Jaisalmer – Udaipur – Mumbai – Bangalore

Leg 5

Desert Mirages

The last leg of our road trip began with a lovely drive to the border. We decided to go visit the border posts of Tanot and Longewala, famous for being the spots where the 1971 India-Pakistan war was fought. These posts also happen to be the farthest you can go without taking special permits etc from the army.

The drive itself was beautiful, passing through small villages and complete nothingness for miles. The road stretched for miles and miles showing us mirages of water and trees. At Tanot, there’s a peaceful temple dedicated to Tanot Mata which houses a collection of all the shells that were dropped by Pakistan on or close to the temple during the war. Not a single one exploded apparently. The soldiers and locals come here to pray for protection.

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We climbed the nearby dunes and sat there for a very long time, watching the sun set and just enjoying the vastness of the Thar desert.

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We headed for a camel safari in the desert the next day, near the dunes of Sam. The whole experience was quite mixed. There are at least 20-30 ‘desert camps’ which offer the service of a camel ride followed by dinner and local entertainment. It is chaos with thousands of people descending every evening and a cackle of guides, their camels and vehicles. The camel ride ends at the start of the desert where you have to compete with thousands of other people to just climb up on the dune to see the sunset. Our camel guide told us he can take us deeper into the desert for more money and which we agreed to finally because it just didn’t make sense to go where he was taking us otherwise.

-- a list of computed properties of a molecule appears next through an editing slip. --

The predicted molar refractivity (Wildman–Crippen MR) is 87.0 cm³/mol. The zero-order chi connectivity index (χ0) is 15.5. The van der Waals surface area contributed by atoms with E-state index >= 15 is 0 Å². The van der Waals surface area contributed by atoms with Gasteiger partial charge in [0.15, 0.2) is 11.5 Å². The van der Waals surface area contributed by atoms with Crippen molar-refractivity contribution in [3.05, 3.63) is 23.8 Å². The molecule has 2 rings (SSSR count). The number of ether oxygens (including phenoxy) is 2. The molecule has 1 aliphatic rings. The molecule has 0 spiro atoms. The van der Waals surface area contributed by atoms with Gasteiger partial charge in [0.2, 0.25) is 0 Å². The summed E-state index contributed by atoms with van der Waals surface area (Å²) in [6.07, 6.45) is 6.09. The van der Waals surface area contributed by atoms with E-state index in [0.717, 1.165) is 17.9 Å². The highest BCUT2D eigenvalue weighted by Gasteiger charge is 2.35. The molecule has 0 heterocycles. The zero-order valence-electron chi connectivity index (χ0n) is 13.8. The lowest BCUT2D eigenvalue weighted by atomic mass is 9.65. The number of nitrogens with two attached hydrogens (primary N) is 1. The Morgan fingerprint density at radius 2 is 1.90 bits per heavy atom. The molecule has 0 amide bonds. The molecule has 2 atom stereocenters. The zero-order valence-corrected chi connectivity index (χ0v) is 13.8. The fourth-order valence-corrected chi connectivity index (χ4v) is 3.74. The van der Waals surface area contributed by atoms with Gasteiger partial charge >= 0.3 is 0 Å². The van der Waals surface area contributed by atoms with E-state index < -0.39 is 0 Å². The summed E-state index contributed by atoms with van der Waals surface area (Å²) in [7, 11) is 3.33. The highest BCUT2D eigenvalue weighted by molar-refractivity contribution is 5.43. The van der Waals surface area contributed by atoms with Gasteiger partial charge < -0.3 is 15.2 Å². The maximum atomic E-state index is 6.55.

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He did take us to a better spot deeper into the desert, but it was the 1st of January and the whole place was littered with broken alcohol bottles and syringes. People had come into the desert on 31st night and had left the trash behind. The amount of trash was phenomenal and quite dangerous. The only bright spot was there was miles and miles of sand dunes ahead of us with not a single person in sight. The sun set itself was gorgeous and we forgot the broken beer bottles and especially the syringes for a while.

After the camel ride it started getting cold and we went on our way to the desert camp for dinner, Rajasthani folk music and dance. But the camp that was booked for us by our hotel in Jaisalmer was so sad that we took one look and decided to just skip the whole thing. We decided to call it a day and head back to our hotel. A bitter-sweet end to our Jaisalmer journey.

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End of the Epic Road Trip

We headed out of Jaisalmer early next morning. We were headed back to Udaipur with a breakfast stop in Jodhpur along the way. We made surprisingly good time and reached Udaipur in time for a late lunch and to catch the sunset boat ride on Lake Pichola. It was finally sinking in that the trip was fast getting over.

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We headed to Mumbai from Udaipur and from Mumbai back home to Bangalore, the same way that we had come. We had been on the road for 21 days and it had been an awesome experience overall, a trip of a lifetime! Our Chevy Cruze drove us around without a single complaint across such varied terrain that we were amazed that we only had one punctured tyre on the whole trip. A big thumbs up to the Bangalore-Mumbai highway and the roads of Gujarat and Rajasthan.